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Off-Off-Broadway Review

Becoming Butch

Becoming Butch
Photo Source: Matthew Brian Denman

Actor-writer Vincent James Arcuri’s “Becoming Butch,” his one-man show in the New York International Fringe Festival, is a familiar tale of a gay man’s journey to self-acceptance. But while there’s nothing particularly new here, Arcuri is so personable and tells his story with such specificity and insight that the show is fresh, funny, and gently heart-tugging.

Arcuri was born in 1971 and grew up alongside three older sisters in a Catholic family in Queens, the only son of an Italian construction worker and an Irish stay-at-home mom. He preferred Barbie to baseball, was slight of stature with a high-pitched voice, and wanted to be an actor even as a child. Teased and bullied, he internalized so much homophobia that it took him until the age of 30 to finally feel comfortable as a gay man. Arcuri, however, doesn’t dwell on the darkness in his journey, leavening it with plenty of warm humor. His impersonations of people in his life are done as affectionate caricatures, not realistic portraits, and prove highly enjoyable, especially the pretentious voice teacher he goes to at age 28 to deepen his voice and his wonderful account of his no-nonsense mother.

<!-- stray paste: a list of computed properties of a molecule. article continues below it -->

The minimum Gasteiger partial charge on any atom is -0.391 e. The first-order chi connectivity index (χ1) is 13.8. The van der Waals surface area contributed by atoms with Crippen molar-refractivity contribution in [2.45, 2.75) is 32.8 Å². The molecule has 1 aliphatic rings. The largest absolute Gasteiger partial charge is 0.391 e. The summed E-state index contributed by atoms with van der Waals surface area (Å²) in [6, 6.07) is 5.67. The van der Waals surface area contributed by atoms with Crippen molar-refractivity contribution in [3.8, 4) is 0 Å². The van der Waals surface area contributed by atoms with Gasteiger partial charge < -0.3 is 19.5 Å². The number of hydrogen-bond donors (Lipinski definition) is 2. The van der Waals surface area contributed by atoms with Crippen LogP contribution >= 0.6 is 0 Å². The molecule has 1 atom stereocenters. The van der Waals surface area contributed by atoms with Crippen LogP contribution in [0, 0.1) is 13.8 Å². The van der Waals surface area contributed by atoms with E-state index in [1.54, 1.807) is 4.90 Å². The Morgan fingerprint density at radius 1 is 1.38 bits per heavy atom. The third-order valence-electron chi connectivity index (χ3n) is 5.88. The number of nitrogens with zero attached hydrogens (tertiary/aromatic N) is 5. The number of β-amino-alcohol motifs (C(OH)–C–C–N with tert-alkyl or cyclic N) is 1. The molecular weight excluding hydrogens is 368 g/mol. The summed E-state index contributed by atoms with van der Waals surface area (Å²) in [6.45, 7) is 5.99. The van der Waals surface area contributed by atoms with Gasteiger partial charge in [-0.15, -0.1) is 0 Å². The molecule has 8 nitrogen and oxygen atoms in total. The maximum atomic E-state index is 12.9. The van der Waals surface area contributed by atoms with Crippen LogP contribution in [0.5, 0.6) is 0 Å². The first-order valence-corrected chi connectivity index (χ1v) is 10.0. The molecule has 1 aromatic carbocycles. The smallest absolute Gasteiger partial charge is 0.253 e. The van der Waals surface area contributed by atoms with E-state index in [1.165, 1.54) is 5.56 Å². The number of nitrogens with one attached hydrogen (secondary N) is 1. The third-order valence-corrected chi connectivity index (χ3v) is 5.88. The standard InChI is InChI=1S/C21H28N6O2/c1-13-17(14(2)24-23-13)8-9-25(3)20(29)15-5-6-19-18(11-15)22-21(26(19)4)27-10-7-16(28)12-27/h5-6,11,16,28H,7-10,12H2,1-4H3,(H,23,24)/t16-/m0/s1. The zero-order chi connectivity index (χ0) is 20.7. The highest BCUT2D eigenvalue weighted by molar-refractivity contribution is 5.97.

Ultimately, he learns that he doesn’t have to become butch to be happy. He can just be himself. And having the strength to do that, of course, makes him as butch as they come.

Self-presented as part of the New York International Fringe Festival at the Steve & Marie Sgouros Theatre,115 MacDougal St., 3rd floor, NYC. Aug. 17–26. Remaining performances: Thu., Aug. 23, 6:30 p.m.; Fri., Aug. 24, 8 p.m.; Sat., Aug. 25, 5:45 p.m.; Sun., Aug. 26, noon. (866) 468-7619 or

Critic’s score: A

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